Adobe’s universal ‘Digital Negative’ DNG is a lossless format, just like any other raw le, but any edits are stored inside the le rather than as a separate ‘sidecar’ le. DNG is useful when old software refuses to open new raw les, as you can convert a le with Adobe’s free DNG Converter software.



Straight out of the camera, JPEGs often look much more vibrant than raw les, because the colors have been enhanced and sharpening applied in-camera. The excess raw data is then discarded. So JPEGs look punchier because the camera has taken some of the decision- making on how it should look out of your hands.


Initially a raw le can often look at, even disappointing, as the manufacturer expects you to make your own enhancements. The look will also vary depending on the software you chose to process raw les in. Even your camera’s LCD o ers a subjective image, as it’s a JPEG copy of the newly captured raw.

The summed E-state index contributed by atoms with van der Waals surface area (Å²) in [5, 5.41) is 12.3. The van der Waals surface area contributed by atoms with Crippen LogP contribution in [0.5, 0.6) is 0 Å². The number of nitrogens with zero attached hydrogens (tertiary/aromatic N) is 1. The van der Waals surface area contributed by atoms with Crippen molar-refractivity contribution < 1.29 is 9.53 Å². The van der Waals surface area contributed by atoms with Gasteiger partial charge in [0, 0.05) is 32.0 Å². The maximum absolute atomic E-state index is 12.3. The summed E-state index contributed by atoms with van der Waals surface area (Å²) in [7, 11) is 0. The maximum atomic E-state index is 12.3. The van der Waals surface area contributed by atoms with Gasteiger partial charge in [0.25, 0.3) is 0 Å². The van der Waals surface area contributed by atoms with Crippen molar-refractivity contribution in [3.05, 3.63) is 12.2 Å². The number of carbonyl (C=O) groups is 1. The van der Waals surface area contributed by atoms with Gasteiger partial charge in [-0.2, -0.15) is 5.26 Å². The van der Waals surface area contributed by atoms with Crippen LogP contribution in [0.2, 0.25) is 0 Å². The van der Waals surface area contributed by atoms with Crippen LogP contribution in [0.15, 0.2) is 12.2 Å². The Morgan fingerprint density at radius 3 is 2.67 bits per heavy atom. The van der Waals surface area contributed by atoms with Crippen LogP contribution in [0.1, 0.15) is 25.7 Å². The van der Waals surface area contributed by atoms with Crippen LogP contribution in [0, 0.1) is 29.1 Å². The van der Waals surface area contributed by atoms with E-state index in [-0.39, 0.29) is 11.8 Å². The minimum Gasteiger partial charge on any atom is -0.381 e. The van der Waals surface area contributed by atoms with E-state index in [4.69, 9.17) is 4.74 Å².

So you’ve decided to shoot in raw. Now you’ll need software like Photoshop’s Camera Raw plug-in or Lightroom to process the file.

Editing raws requires a slight shift in mindset if you’re used to a linear digital work ow like: Open le, Edit le, Save le. This isn’t possible with raw, as you can’t save over a raw le. The bene t of this impenetrable shell is that there’s no danger of you ever copying over your original image.